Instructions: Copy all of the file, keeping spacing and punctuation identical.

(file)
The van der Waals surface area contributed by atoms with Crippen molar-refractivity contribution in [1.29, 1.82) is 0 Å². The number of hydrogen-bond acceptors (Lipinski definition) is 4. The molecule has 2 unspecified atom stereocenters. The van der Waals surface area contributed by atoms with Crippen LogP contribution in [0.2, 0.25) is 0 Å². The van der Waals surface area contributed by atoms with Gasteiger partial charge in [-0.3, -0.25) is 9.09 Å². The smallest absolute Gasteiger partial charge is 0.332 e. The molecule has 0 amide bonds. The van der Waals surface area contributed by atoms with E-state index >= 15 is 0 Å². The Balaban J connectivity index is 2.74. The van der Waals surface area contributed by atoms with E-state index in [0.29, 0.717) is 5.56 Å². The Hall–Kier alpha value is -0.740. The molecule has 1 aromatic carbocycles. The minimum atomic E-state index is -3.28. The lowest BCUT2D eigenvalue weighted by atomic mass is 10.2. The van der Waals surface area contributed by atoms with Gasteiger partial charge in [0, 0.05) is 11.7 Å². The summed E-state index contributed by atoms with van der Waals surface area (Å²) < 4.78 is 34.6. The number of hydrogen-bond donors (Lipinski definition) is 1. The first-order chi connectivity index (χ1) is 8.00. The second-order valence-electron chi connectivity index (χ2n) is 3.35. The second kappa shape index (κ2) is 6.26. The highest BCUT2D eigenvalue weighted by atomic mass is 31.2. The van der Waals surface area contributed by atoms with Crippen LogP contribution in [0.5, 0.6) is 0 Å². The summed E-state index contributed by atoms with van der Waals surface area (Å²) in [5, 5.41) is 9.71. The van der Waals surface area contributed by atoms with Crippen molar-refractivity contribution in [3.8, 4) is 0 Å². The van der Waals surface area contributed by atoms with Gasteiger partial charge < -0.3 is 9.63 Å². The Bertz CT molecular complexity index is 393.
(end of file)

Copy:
The van der Waals surface area contributed by atoms with Crippen molar-refractivity contribution in [1.29, 1.82) is 0 Å². The number of hydrogen-bond acceptors (Lipinski definition) is 4. The molecule has 2 unspecified atom stereocenters. The van der Waals surface area contributed by atoms with Crippen LogP contribution in [0.2, 0.25) is 0 Å². The van der Waals surface area contributed by atoms with Gasteiger partial charge in [-0.3, -0.25) is 9.09 Å². The smallest absolute Gasteiger partial charge is 0.332 e. The molecule has 0 amide bonds. The van der Waals surface area contributed by atoms with E-state index >= 15 is 0 Å². The Balaban J connectivity index is 2.74. The van der Waals surface area contributed by atoms with E-state index in [0.29, 0.717) is 5.56 Å². The Hall–Kier alpha value is -0.740. The molecule has 1 aromatic carbocycles. The minimum atomic E-state index is -3.28. The lowest BCUT2D eigenvalue weighted by atomic mass is 10.2. The van der Waals surface area contributed by atoms with Gasteiger partial charge in [0, 0.05) is 11.7 Å². The summed E-state index contributed by atoms with van der Waals surface area (Å²) < 4.78 is 34.6. The number of hydrogen-bond donors (Lipinski definition) is 1. The first-order chi connectivity index (χ1) is 8.00. The second-order valence-electron chi connectivity index (χ2n) is 3.35. The second kappa shape index (κ2) is 6.26. The highest BCUT2D eigenvalue weighted by atomic mass is 31.2. The van der Waals surface area contributed by atoms with Crippen LogP contribution in [0.5, 0.6) is 0 Å². The summed E-state index contributed by atoms with van der Waals surface area (Å²) in [5, 5.41) is 9.71. The van der Waals surface area contributed by atoms with Crippen molar-refractivity contribution in [3.8, 4) is 0 Å². The van der Waals surface area contributed by atoms with Gasteiger partial charge < -0.3 is 9.63 Å². The Bertz CT molecular complexity index is 393.